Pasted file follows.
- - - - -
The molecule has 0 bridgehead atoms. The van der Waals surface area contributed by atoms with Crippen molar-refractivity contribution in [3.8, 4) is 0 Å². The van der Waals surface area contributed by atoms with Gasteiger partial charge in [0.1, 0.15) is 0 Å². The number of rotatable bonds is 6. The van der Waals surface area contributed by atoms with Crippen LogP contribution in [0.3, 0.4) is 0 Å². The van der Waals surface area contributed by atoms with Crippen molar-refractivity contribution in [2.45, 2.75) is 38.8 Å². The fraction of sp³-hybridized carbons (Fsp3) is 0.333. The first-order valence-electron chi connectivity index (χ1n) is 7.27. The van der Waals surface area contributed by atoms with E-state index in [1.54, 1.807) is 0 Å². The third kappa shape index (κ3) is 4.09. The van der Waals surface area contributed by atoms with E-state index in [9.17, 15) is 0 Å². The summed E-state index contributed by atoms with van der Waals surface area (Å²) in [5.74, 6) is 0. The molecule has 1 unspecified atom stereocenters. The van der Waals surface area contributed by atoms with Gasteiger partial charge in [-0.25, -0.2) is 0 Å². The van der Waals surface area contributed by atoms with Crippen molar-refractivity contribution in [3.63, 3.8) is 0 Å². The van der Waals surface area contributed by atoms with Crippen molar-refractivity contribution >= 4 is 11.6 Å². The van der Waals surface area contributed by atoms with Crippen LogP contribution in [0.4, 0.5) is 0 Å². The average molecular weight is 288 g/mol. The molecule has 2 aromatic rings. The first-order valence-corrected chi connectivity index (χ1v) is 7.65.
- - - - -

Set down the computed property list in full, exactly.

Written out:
The molecule has 0 bridgehead atoms. The van der Waals surface area contributed by atoms with Crippen molar-refractivity contribution in [3.8, 4) is 0 Å². The van der Waals surface area contributed by atoms with Gasteiger partial charge in [0.1, 0.15) is 0 Å². The number of rotatable bonds is 6. The van der Waals surface area contributed by atoms with Crippen LogP contribution in [0.3, 0.4) is 0 Å². The van der Waals surface area contributed by atoms with Crippen molar-refractivity contribution in [2.45, 2.75) is 38.8 Å². The fraction of sp³-hybridized carbons (Fsp3) is 0.333. The first-order valence-electron chi connectivity index (χ1n) is 7.27. The van der Waals surface area contributed by atoms with E-state index in [1.54, 1.807) is 0 Å². The third kappa shape index (κ3) is 4.09. The van der Waals surface area contributed by atoms with E-state index in [9.17, 15) is 0 Å². The summed E-state index contributed by atoms with van der Waals surface area (Å²) in [5.74, 6) is 0. The molecule has 1 unspecified atom stereocenters. The van der Waals surface area contributed by atoms with Gasteiger partial charge in [-0.25, -0.2) is 0 Å². The van der Waals surface area contributed by atoms with Crippen molar-refractivity contribution in [3.63, 3.8) is 0 Å². The van der Waals surface area contributed by atoms with Crippen molar-refractivity contribution >= 4 is 11.6 Å². The van der Waals surface area contributed by atoms with Crippen LogP contribution in [0.4, 0.5) is 0 Å². The average molecular weight is 288 g/mol. The molecule has 2 aromatic rings. The first-order valence-corrected chi connectivity index (χ1v) is 7.65.